Stephen_Morley

‘Twenty Years Ago Today’ - Developing Treatments for Chronic Pain

Stephen Morley,
University of Leeds, UK

CBT informed treatments for chronic pain are relatively well established in the field of behavioural medicine. In this presentation I will briefly review the evidence for the effectiveness of this approach and highlight the progress that has been made in the last 20 years.  I will identify some problem areas that I think need our attention and suggest areas where we might make progress in the next 20 years.  At the heart of these problems are issues about how we conceptualise chronic pain (several models will be noted); the consequences of these models for measurement and the specification of outcomes; and some technical issues about how we might improve the design, analysis and interpretation of the data.
 

Richard Hastings

Intensive Applied Behaviour Analysis Intervention for Children with Autism: Evidence Base, and the Translation into Practice

Richard Hastings,
Bangor University, UK

Early intervention to teach skills to children with autism has been recommended by several evidence reviews and in national and international guidance. Perhaps the strongest evidence base exists currently for methods using Applied Behaviour Analysis (ABA) techniques. ABA is a science that continues to develop and is also emerging as a professional practice with its own international accrediting body. In this presentation, I will: (a) evaluate recent evidence for the effectiveness of early and intensive application of ABA for children with autism and their families including our UK-based study the Southampton Childhood Autism Programme (SCAmP), (b) consider the variability in outcome for individual children, with reference to secondary analysis of data for several hundred children, and (c) explore the challenges and future research questions associated with refining and delivering ABA-based interventions in practice.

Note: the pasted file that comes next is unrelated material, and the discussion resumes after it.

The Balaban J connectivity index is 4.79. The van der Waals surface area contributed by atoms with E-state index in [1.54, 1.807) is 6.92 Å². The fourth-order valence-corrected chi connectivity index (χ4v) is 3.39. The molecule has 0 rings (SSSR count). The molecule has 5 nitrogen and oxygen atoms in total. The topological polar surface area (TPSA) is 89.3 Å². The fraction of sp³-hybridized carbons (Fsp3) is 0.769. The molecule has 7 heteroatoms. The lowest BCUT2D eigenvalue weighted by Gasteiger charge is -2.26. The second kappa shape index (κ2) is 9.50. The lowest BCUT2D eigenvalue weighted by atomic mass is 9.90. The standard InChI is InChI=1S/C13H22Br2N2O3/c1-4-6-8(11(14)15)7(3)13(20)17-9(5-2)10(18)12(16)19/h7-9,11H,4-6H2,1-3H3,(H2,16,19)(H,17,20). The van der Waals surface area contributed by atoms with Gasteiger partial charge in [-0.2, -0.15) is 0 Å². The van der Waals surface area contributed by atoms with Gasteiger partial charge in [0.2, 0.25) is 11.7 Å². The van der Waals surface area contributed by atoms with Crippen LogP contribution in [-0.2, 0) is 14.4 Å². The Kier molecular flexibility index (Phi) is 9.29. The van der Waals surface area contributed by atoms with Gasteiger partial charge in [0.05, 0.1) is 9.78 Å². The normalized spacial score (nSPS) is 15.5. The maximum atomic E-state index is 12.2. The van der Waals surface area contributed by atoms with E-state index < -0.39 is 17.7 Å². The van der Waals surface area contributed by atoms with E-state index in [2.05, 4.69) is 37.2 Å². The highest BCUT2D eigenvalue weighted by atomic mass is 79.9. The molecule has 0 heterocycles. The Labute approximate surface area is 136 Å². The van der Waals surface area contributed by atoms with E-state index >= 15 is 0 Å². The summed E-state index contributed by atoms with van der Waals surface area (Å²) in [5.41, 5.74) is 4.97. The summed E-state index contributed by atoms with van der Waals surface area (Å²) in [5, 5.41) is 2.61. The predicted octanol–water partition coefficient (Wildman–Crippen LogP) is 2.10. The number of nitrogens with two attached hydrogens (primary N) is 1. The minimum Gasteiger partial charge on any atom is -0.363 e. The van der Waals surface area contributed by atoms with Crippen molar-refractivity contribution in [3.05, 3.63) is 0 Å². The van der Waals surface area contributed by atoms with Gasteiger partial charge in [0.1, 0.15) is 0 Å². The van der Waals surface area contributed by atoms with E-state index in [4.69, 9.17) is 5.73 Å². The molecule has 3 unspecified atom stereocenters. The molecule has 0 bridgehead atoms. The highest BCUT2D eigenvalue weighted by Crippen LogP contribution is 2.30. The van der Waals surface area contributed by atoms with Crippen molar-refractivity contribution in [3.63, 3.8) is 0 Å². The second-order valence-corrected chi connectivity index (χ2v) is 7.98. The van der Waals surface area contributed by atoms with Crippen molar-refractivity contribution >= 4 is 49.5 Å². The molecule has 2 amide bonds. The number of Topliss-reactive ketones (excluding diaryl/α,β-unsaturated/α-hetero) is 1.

Mick Power

The Cognitive Function of Emotion

Mick Power,
University of Edinburgh, UK

Emotions are functional. In multi-goal multi-purpose systems, emotions serve to provide both rapid goal adjustments for the immediate survival of the individual, and longer term adjustments to valued goals, roles and relationships. An overview will be presented of the SPAARS approach in which this functional approach has been outlined. Consideration will then be given to some of the emotional disorders in which the functional can become dysfunctional. Data will be presented on depression, PTSD, and eating disorders that illustrate the role of basic emotions and of emotion regulation strategies in the development and maintenance of emotional disorders.

Marcel van den Hout

Basic Processes Research: Past, Present and Future

Marcel van den Hout,
Utrecht University, The Netherlands

The presenter will review how paradigms from experimental psychology got borrowed and adapted in order to study the cognitive psychology of emotional disorders. Hope was created for an encompassing cognitive morphology of emotional disorders and for new treatments, based on laboratory findings.
What hopes were realised and what were not? Some thoughts and observations are formulated on the present state of CBT related basic processes research. Attempts will be made to disentangle what types of basic processes research are clinically more fruitful than others.
Finally some thoughts are formulated about the (near) future of basic process research and the relation between the basic processes research that CBT colleagues are familiar with and present cognitive neuroscience approaches.
 

Tom Borkovec

Past, Present, and Future

Tom Borkovec,
Penn State University, USA

Tom will reflect upon his experience with behaviour therapy over the past 40 years, looking for some of the significant principles and constructs that have guided its (and his) evolution to the present. These (and deductions from them) will likely influence the future of our field, and will include such domains as:

- Nonlinear dynamical systems
- Development of interventions grounded in basic knowledge
- Experimental evaluation of the efficacy of therapies
- Search for mechanisms of change
- Importance of analogue research
- Strengthening of opposites
- Determinism and freedom (habit and flexibility)
- Synchrony/Desynchrony


Richard McNally

Controversies in Our Field, Then (1988) and Now (2008)

Richard McNally,
Harvard University, USA